Wednesday, January 26, 2005

Personal and private

What’s in a word?

The world, apparently, if the word is "personal."

This week’s stupid media debate: Is it liberal media bias if the press refers to George Bush’s Social Security plan as promoting "private accounts?" It is according to GOP pollster Frank Luntz, who showed up on the Al Franken radio program Tuesday to argue that the media must use the terms the president chooses for describing his program. To use alternate descriptive words, Luntz said, would be biased.

This is a big deal because the GOP has run polls that show people are more inclined to support a "personal account" than they are a "private account." Never mind that Bush himself used the term "private account" up until about two months ago, when the poll data came in – the president uses "personal account" now, and the media better get in step – or else.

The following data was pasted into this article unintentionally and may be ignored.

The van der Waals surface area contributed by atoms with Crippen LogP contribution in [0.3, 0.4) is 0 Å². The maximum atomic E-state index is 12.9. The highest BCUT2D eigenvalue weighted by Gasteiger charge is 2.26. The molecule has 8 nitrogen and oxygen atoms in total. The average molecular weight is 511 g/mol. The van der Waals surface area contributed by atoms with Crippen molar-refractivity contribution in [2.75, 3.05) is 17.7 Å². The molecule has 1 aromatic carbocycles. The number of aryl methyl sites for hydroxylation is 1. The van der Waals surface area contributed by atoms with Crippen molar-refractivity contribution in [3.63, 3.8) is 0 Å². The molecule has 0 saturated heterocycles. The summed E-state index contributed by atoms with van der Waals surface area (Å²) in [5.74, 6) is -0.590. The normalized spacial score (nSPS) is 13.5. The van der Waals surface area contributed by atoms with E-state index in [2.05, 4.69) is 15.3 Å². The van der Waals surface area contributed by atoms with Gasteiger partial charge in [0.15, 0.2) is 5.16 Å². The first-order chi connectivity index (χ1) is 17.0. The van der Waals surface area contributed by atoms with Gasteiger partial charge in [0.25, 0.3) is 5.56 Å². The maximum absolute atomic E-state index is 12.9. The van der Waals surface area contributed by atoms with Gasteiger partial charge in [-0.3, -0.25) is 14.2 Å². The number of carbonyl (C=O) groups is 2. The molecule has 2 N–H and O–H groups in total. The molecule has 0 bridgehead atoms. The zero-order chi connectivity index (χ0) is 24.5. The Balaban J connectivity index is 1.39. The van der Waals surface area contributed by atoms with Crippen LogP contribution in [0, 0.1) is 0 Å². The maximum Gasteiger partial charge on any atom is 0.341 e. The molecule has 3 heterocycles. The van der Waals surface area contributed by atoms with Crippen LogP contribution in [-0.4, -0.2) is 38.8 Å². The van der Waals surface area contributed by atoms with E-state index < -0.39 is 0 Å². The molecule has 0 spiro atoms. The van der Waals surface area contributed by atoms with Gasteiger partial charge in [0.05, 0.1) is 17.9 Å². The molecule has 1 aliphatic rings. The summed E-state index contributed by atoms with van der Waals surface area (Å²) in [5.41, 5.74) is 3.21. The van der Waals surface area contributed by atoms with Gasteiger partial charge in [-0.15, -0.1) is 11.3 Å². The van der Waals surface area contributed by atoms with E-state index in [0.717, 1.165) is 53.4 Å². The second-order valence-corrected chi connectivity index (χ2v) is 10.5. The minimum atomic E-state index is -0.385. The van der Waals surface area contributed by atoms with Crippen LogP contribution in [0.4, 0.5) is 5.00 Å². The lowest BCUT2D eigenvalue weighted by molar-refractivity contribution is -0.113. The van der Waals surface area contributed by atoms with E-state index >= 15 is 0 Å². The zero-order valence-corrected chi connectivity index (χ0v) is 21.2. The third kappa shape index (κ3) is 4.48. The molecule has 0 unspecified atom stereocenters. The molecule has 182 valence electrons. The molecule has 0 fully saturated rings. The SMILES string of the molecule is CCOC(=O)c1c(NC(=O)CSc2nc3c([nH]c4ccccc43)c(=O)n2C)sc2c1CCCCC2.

Hey, here’s a good reason why the media ought to refer to these things as "private accounts" from here on out: Nobody respects a wimp. If the press ever wants to be taken seriously again, it’s going to have to start pushing back when powerful forces on either side of the aisle start pushing us around.

Timothy Karr of covers this nicely in his blog.

Hey, let’s try an experiment. Check to see if your local paper praises the pending Alberto Gonzales confirmation. Then challenge them with this: today's Washington Post editorial connecting the dots between what Gonzales said about torture in his public hearings (very little) and what he said about it in the written answers he provided to the committee after slinking out with his tail between his legs.

The Bush Administration condones torture. That’s an objective fact, and administration denials don’t change a thing. The debate ought to be about whether torture is good policy, not about whether the White House supports it. It does. It just doesn’t like to admit that it does.

So why aren’t we having that conversation?

Sy Hersh is an American hero. Read this monologue (it’s supposed to be an interview, but Amy Goodman never gets a word in edgewise) on the Gonzo debacle. Hersh calls the neo-cons a "cult."